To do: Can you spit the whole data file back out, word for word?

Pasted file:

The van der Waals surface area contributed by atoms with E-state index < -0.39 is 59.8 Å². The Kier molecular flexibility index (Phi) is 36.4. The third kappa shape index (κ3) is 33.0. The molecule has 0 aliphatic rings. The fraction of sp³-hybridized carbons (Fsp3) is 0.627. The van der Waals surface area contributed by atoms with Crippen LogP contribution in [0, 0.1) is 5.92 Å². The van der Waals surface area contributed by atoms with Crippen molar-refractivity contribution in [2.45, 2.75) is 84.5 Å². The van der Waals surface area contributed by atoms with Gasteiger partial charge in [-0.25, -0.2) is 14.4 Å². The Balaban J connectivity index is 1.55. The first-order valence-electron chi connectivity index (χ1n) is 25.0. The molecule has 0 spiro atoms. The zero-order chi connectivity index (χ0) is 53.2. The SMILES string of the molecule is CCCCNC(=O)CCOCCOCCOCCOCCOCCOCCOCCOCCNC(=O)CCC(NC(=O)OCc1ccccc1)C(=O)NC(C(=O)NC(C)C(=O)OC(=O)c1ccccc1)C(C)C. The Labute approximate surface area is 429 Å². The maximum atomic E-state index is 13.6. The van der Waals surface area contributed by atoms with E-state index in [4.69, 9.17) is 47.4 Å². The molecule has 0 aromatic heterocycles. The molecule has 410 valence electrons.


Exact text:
The van der Waals surface area contributed by atoms with E-state index < -0.39 is 59.8 Å². The Kier molecular flexibility index (Phi) is 36.4. The third kappa shape index (κ3) is 33.0. The molecule has 0 aliphatic rings. The fraction of sp³-hybridized carbons (Fsp3) is 0.627. The van der Waals surface area contributed by atoms with Crippen LogP contribution in [0, 0.1) is 5.92 Å². The van der Waals surface area contributed by atoms with Crippen molar-refractivity contribution in [2.45, 2.75) is 84.5 Å². The van der Waals surface area contributed by atoms with Gasteiger partial charge in [-0.25, -0.2) is 14.4 Å². The Balaban J connectivity index is 1.55. The first-order valence-electron chi connectivity index (χ1n) is 25.0. The molecule has 0 spiro atoms. The zero-order chi connectivity index (χ0) is 53.2. The SMILES string of the molecule is CCCCNC(=O)CCOCCOCCOCCOCCOCCOCCOCCOCCNC(=O)CCC(NC(=O)OCc1ccccc1)C(=O)NC(C(=O)NC(C)C(=O)OC(=O)c1ccccc1)C(C)C. The Labute approximate surface area is 429 Å². The maximum atomic E-state index is 13.6. The van der Waals surface area contributed by atoms with E-state index in [4.69, 9.17) is 47.4 Å². The molecule has 0 aromatic heterocycles. The molecule has 410 valence electrons.